On 12/16 at the Newtown memorial service, in the presence of the families of our loving children/teachers/administrators, with President Obama, Gov Malloy and our very own beloved selectwoman, Patricia Llodra, our local clergy men and women ascended the stage arm in arm, to offer prayers and reflections on behalf of the gallant “first responders” to the 12/14 tragedy …and for multiple services within the Newtown community. My prayer addressed the caregivers, counselors and clergy of the area.
Six months ago today we grieved along with families in Newtown and throughout the world, as we heard the story of the twenty children gunned down as they learned, and the teachers who died trying to save them.
Our grief had a familiar feeling for both of us; a madman armed with an arsenal of dangerous weaponry changed our lives forever too. After shooting Gabby in the head and leaving her for dead, the gunman shot and killed Roxanna’s beautiful daughter Christina-Taylor, a bright, determined nine-year-old girl who had come to meet her congresswoman.
A Mayors Against Illegal Guns rally for increased gun control drew several hundred people to the plaza in front of Edmond Town Hall on Friday morning. Organizers and attendees stopped for a moment of silence at 9:30, listening to the church bells of Trinity Episcopal Church and Newtown Congregational Church during the press conference.
Family members of those killed 12/14, along with elected officials, faith leaders, and other community members, will join together in a day of remembrance and a call to action on Friday, June 14. They will gather at Edmond Town Hall to read the names of victims of gun violence and urge their representatives in Congress to support legislation that would require comprehensive background checks.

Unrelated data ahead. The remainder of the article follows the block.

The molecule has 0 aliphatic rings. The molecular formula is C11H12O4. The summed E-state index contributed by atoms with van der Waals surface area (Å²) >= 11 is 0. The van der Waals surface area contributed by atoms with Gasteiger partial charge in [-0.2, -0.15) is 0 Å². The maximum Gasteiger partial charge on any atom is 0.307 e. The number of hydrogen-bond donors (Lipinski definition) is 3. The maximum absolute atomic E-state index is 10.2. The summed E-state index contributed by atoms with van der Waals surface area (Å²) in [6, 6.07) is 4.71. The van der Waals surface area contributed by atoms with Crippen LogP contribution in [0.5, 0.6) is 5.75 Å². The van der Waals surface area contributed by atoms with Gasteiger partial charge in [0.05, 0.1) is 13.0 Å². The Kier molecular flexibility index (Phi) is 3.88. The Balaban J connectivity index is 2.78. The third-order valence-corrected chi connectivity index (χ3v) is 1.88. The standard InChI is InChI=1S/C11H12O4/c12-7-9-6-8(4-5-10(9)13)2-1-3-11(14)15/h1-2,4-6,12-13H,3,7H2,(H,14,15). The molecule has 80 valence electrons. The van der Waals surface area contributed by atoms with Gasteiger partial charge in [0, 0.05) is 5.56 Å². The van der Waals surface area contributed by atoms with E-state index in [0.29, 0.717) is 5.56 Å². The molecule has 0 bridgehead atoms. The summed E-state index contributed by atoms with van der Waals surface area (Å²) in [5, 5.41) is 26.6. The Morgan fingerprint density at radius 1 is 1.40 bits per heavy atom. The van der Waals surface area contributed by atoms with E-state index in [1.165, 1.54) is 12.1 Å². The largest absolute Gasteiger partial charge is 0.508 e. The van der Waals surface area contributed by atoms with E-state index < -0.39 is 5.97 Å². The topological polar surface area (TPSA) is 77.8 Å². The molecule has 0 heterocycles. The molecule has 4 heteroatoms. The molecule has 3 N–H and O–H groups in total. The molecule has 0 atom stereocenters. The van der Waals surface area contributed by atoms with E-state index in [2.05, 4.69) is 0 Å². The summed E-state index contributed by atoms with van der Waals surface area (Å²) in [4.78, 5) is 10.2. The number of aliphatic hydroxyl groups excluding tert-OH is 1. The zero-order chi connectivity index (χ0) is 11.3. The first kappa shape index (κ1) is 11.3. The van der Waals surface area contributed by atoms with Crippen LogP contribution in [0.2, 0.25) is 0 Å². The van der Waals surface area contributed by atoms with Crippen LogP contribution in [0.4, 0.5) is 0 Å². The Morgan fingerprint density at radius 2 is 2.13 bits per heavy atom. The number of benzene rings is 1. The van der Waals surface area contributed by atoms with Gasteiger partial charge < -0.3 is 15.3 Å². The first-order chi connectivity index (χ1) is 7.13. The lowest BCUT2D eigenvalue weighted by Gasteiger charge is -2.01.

“Sandy Hook” was written in for June 14 in the daily planners of countless news editors and producers: a six-month reminder. Time for reflection. Time to take stock. Time to raise the profile of Newtown again. But here in Newtown, people wonder what it would be like to have to be reminded of the tragic events of that December day — to have to pencil something in on a calendar as if the date could escape our memory for a day, or even for an hour.
It was the evening of the day the threatening call was made to the Hawley School. We were gathering for our resilience workshop when I heard a quote I had used two weeks ago come back to me.
A Sandy Hook resident who was the object of some pretty cruel attacks by hoaxers pulled me close to say, “My calamity is my providence. Outwardly, it is fire and vengeance, but inwardly, it is light and mercy…”
Two police officers who made emergency responses to the 12/14 shootings at Sandy Hook Elementary School were among the first responders who were honored on June 2 in Washington, D.C., at the Ford’s Theatre Annual Gala.
At the event on stage, Brian Stokes Mitchell, a Broadway actor and singer, read a statement concerning Newtown Police Sergeant David Kullgren’s participation in the police response to the incident.
Washington- Having brushed aside efforts to strengthen the nation’s gun laws, Congress has turned its attention toward other issues, including immigration reform and alleged abuses by the IRS and National Security Administration.
But for the families affected by the 12/14 shooting at Sandy Hook Elementary School and their neighbors, there is no moving on.